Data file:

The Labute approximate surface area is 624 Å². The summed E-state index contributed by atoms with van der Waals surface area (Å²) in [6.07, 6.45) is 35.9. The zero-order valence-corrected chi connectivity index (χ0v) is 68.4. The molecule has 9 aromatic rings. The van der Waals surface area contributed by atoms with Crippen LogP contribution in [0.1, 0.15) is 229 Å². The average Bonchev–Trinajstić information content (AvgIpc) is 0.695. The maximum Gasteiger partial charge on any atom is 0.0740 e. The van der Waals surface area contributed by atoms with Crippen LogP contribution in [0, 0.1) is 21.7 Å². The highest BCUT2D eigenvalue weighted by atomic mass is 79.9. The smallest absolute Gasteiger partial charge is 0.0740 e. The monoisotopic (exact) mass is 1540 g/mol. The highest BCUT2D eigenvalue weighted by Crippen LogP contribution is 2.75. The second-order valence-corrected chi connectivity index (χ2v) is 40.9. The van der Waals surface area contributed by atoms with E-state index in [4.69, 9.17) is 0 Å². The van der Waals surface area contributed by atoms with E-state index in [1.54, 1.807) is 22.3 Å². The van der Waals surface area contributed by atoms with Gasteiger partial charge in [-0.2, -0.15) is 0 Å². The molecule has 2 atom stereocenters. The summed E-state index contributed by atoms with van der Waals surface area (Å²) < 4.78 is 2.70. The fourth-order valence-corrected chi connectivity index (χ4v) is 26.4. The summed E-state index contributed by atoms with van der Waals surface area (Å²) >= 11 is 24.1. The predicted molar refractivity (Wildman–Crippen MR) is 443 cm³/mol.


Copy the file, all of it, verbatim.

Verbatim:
The Labute approximate surface area is 624 Å². The summed E-state index contributed by atoms with van der Waals surface area (Å²) in [6.07, 6.45) is 35.9. The zero-order valence-corrected chi connectivity index (χ0v) is 68.4. The molecule has 9 aromatic rings. The van der Waals surface area contributed by atoms with Crippen LogP contribution in [0.1, 0.15) is 229 Å². The average Bonchev–Trinajstić information content (AvgIpc) is 0.695. The maximum Gasteiger partial charge on any atom is 0.0740 e. The van der Waals surface area contributed by atoms with Crippen LogP contribution in [0, 0.1) is 21.7 Å². The highest BCUT2D eigenvalue weighted by atomic mass is 79.9. The smallest absolute Gasteiger partial charge is 0.0740 e. The monoisotopic (exact) mass is 1540 g/mol. The highest BCUT2D eigenvalue weighted by Crippen LogP contribution is 2.75. The second-order valence-corrected chi connectivity index (χ2v) is 40.9. The van der Waals surface area contributed by atoms with E-state index in [4.69, 9.17) is 0 Å². The van der Waals surface area contributed by atoms with E-state index in [1.54, 1.807) is 22.3 Å². The van der Waals surface area contributed by atoms with Gasteiger partial charge in [-0.2, -0.15) is 0 Å². The molecule has 2 atom stereocenters. The summed E-state index contributed by atoms with van der Waals surface area (Å²) < 4.78 is 2.70. The fourth-order valence-corrected chi connectivity index (χ4v) is 26.4. The summed E-state index contributed by atoms with van der Waals surface area (Å²) >= 11 is 24.1. The predicted molar refractivity (Wildman–Crippen MR) is 443 cm³/mol.